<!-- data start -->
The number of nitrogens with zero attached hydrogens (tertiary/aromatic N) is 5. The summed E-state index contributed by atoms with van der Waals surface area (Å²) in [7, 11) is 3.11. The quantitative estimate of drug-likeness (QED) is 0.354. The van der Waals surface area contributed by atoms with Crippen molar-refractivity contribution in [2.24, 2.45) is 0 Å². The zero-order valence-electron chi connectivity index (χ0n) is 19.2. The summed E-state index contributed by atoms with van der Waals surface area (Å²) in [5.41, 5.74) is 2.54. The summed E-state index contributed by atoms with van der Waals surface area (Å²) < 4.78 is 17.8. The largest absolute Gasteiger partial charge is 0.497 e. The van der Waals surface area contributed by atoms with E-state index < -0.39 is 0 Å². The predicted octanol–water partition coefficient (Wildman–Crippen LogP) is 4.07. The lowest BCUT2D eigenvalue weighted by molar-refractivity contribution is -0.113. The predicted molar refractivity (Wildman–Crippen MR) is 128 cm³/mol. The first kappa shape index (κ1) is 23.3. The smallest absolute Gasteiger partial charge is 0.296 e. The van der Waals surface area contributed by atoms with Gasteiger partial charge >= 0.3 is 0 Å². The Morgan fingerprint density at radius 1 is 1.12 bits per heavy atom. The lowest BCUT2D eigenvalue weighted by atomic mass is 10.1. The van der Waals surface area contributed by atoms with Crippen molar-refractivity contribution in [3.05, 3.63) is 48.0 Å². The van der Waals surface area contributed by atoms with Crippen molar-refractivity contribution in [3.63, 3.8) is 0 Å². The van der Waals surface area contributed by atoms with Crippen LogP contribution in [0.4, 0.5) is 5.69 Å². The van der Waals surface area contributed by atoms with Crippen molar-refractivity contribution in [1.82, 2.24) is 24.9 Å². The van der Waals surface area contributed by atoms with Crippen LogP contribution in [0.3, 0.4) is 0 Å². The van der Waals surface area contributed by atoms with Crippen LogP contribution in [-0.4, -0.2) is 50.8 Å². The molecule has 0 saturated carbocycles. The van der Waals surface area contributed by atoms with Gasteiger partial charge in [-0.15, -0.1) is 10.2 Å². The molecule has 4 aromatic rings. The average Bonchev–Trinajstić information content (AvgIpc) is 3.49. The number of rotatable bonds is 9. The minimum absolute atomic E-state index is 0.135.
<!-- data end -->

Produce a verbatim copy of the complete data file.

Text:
The number of nitrogens with zero attached hydrogens (tertiary/aromatic N) is 5. The summed E-state index contributed by atoms with van der Waals surface area (Å²) in [7, 11) is 3.11. The quantitative estimate of drug-likeness (QED) is 0.354. The van der Waals surface area contributed by atoms with Crippen molar-refractivity contribution in [2.24, 2.45) is 0 Å². The zero-order valence-electron chi connectivity index (χ0n) is 19.2. The summed E-state index contributed by atoms with van der Waals surface area (Å²) in [5.41, 5.74) is 2.54. The summed E-state index contributed by atoms with van der Waals surface area (Å²) < 4.78 is 17.8. The largest absolute Gasteiger partial charge is 0.497 e. The van der Waals surface area contributed by atoms with E-state index < -0.39 is 0 Å². The predicted octanol–water partition coefficient (Wildman–Crippen LogP) is 4.07. The lowest BCUT2D eigenvalue weighted by molar-refractivity contribution is -0.113. The predicted molar refractivity (Wildman–Crippen MR) is 128 cm³/mol. The first kappa shape index (κ1) is 23.3. The smallest absolute Gasteiger partial charge is 0.296 e. The van der Waals surface area contributed by atoms with Gasteiger partial charge >= 0.3 is 0 Å². The Morgan fingerprint density at radius 1 is 1.12 bits per heavy atom. The lowest BCUT2D eigenvalue weighted by atomic mass is 10.1. The van der Waals surface area contributed by atoms with Crippen molar-refractivity contribution in [3.05, 3.63) is 48.0 Å². The van der Waals surface area contributed by atoms with Crippen molar-refractivity contribution in [3.63, 3.8) is 0 Å². The van der Waals surface area contributed by atoms with Crippen LogP contribution in [0.4, 0.5) is 5.69 Å². The van der Waals surface area contributed by atoms with Crippen molar-refractivity contribution in [1.82, 2.24) is 24.9 Å². The van der Waals surface area contributed by atoms with Crippen LogP contribution in [0.3, 0.4) is 0 Å². The van der Waals surface area contributed by atoms with Crippen LogP contribution in [-0.4, -0.2) is 50.8 Å². The molecule has 0 saturated carbocycles. The van der Waals surface area contributed by atoms with Gasteiger partial charge in [-0.15, -0.1) is 10.2 Å². The molecule has 4 aromatic rings. The average Bonchev–Trinajstić information content (AvgIpc) is 3.49. The number of rotatable bonds is 9. The minimum absolute atomic E-state index is 0.135.